Yurtcraft is run by Lisa and opened way back when in 2008. Approximately seven years and over 5,000 reviews later, I came across the shop somehow… I’m not sure if it was via a video review or just by looking.
Specs of liner:
- approx. 6.75″ long by 2.25″ wide when snapped, with 3″ flares
- organic cotton top
- bamboo organic cotton core
- WindPro polyester fleece
- polyacetal resin snaps
When I saw the pattern, I knew I just had to have it.
- It’s green.
- It’s LITERALLY GREEN.
Two days after my first purchase, I saw a pattern I really liked, so I bought it, too. My liner arrived first, because I bought it first… From what I’ve gathered, Lisa adds products daily, or as often as she can—and they sell out quicker than you watching The Big Bang Theory or an episode of Family Guy… or Whose Line Is It, Anyway? You know, whatever it is that floats your boat and tickles your fancy.
Specs of regular/moderate pad:
- approx. 7.25″ long by 2.5″ wide when snapped, with 3.25″ flares
- cotton top
- bamboo organic cotton core
- WindPro polyester fleece back
- polyacetal resin snaps
I wasn’t going to buy another one from her until I tried her pads out, but she has such good ratings, I saw no harm. Furthermore, my goal is to buy at least one pad per month to build up my stash, and I’m going away in June for a family reunion and to simply accompany my grandmother in her traveling… I’d rather have more than one reusable pad if I wind up needing it, as I refuse to go back to conventional ones.
Another part of my goal with making a complete switch is to find pads that are not above approximately $10, because perhaps that is the highest amount someone can spend right now. My decision to quit disposable menstrual products cold-turkey works well for me, however, because I have an Instead Softcup and an Intimina Lily Cup Compact, both of which I discussed in a previous post.
I owe you all my ultimate gratitude for making my second-ever viral post be the one post I felt super-weird about writing.
Seriously, all I could think was, “Did I finally get personal enough for you?” in addition to, “That’s what you get for calling for calling me ‘reserved’,” in regards to whether they saw it. The world is so, so big, but when you carelessly tell people you’re a blogger and where you blog, nosy people do what they gotta do and sniff (or read) all up in your business.
Anyways, back to the “budget pads”, for lack of a better phrase, and what I spent on mine. When I feel super lazy and just like lounging around, I want to use pads, but I’m slowly building up my stash. I also need a dry/wet bag to take with me in June, if only for just-in-case purposes, thanks to my cycle never being on an exact schedule/able to predict.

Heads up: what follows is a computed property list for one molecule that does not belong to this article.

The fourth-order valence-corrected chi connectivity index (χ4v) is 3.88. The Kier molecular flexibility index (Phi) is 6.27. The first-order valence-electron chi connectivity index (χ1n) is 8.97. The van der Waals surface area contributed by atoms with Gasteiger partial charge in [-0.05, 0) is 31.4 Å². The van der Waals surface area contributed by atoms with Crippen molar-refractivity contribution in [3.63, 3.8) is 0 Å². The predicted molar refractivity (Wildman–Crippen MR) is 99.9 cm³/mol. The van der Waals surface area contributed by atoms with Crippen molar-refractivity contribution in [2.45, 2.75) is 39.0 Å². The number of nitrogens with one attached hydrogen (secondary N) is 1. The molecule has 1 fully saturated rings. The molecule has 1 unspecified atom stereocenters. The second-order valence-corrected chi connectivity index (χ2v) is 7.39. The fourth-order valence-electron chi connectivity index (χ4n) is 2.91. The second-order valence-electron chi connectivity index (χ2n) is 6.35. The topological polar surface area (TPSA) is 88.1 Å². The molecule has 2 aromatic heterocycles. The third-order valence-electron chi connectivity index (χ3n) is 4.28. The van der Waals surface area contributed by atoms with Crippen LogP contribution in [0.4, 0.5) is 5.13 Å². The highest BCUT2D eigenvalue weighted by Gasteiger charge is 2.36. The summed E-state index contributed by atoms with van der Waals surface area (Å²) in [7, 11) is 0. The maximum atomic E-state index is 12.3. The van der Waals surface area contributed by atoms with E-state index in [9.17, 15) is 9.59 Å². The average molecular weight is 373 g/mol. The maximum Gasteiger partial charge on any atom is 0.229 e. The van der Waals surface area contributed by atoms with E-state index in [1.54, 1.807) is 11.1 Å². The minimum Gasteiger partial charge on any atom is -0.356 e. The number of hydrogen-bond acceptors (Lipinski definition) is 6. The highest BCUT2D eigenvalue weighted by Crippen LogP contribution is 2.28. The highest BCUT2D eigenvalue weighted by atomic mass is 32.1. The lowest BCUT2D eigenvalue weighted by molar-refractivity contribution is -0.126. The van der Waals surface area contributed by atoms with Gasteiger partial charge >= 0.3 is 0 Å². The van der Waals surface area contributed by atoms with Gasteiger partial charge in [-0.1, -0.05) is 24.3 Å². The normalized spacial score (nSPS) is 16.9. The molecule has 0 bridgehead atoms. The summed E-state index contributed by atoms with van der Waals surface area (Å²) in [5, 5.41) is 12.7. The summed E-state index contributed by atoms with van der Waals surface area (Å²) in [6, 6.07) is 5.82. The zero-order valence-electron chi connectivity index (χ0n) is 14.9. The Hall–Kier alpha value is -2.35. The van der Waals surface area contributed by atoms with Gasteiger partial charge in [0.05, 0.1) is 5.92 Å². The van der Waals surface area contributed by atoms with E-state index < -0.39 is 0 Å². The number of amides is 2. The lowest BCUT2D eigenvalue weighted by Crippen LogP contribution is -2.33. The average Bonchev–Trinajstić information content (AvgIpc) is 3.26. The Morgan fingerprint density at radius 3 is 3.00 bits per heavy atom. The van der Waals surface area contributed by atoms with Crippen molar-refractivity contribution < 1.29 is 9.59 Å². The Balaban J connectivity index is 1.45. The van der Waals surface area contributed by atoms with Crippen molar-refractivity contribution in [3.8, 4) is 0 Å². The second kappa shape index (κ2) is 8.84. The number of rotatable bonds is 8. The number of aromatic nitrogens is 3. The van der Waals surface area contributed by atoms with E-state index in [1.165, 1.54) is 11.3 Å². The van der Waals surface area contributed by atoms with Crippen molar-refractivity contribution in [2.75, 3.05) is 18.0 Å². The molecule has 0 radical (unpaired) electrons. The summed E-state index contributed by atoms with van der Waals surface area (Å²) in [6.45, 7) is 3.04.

(I tried many apps, but they only work for predicting it—not for actually tracking it, so… screw it. I don’t care, I don’t plan to go on stupid hormones again… therefore, there’s not much of a point.)
Here lies the two receipts. Noteworthy advice: If you combine orders, you can save on the shipping. However, I purchased pads on two separate days, so… meh.
Obviously, the latter cost more, considering it’s a higher absorbency. I almost bought an 8″ one instead, and/or another/a different one, but I opted for just one more for now. Whilst I love her patterns, I do need to try out others’ pads, both to review them here, and to try other brands. This will at least give me three, which should last me nicely until I get some more, since I also have cups.~
The only “heavy” reusable pads $10 and under have been on Yurtcraft, but I am still looking for others, too—and the price depends greatly on the size of the pad as well.
I like lists. I do better with lists. Let’s go with a list!
- 6.75″ is too short for me. Note to self: Get liners that are at least 7″.
- The Organic Recycle (liner) pattern is really cute, though. So glad I got it!
- Both of these pads are thin—thin, but absorbent.
- 7.25″ would be a better size for a liner, but this isn’t super bad for a regular pad. Note to self: Consider going up to 8″ for regular/moderate pads.
- Unlike my PIMP, these pads stay in place. I think it’s because the backing is fleece instead of nylon.
- There should be, like, some sort of a stimming toy in this WindPro polyester fleece fabric—it’s so soft, and feeling it just feels so relaxing I. can’t. even.
- It might be best to aim for darker colors and shy away from super-light colors, at least until I can find a coconut-free, soy-free, vegan stain stick. I am actually looking at various waxes and considering making myself an allergen-free one, and if/when I do, I will be sure to post the recipe!
Would I buy them again?
Yes. I stalk her shop daily for must-have patterns, as she tends to update daily as well.
Do they work? Are they comfortable?
Yes! They’re pretty thin… there’s not a huge difference in the thickness between the liner and the regular pad, but there is a difference in the absorbency of each, and they are, despite their size, absorbent. I tend to have a heavy/irregular flow, and using environmentally-friendly, chemical-free products has really changed everything for me. I wound up having to use a heavy conventional pad due to not being able to tolerate the Softcup (I’m still getting used to the Intimina Lily Cup Compact!), and needing something to last me through to the night… I wound up using the Camping on Foxes Navy (regular/moderate) pad on top of the plastic one, but when I needed to remove it and just revert to the commercial products because I needed to do laundry, I really did notice a difference.
While I can’t feel cloth pads as much, conventional pads really do bunch up and make sure you know they’re there, and… I’m really happy with these pads thus far.
Lisa has really cute patterns, and she is quite active on her shop and in updating and shipping out.
I also admire that she labels the absorbencies with “stars”. ;>
Where to find Yurtcraft
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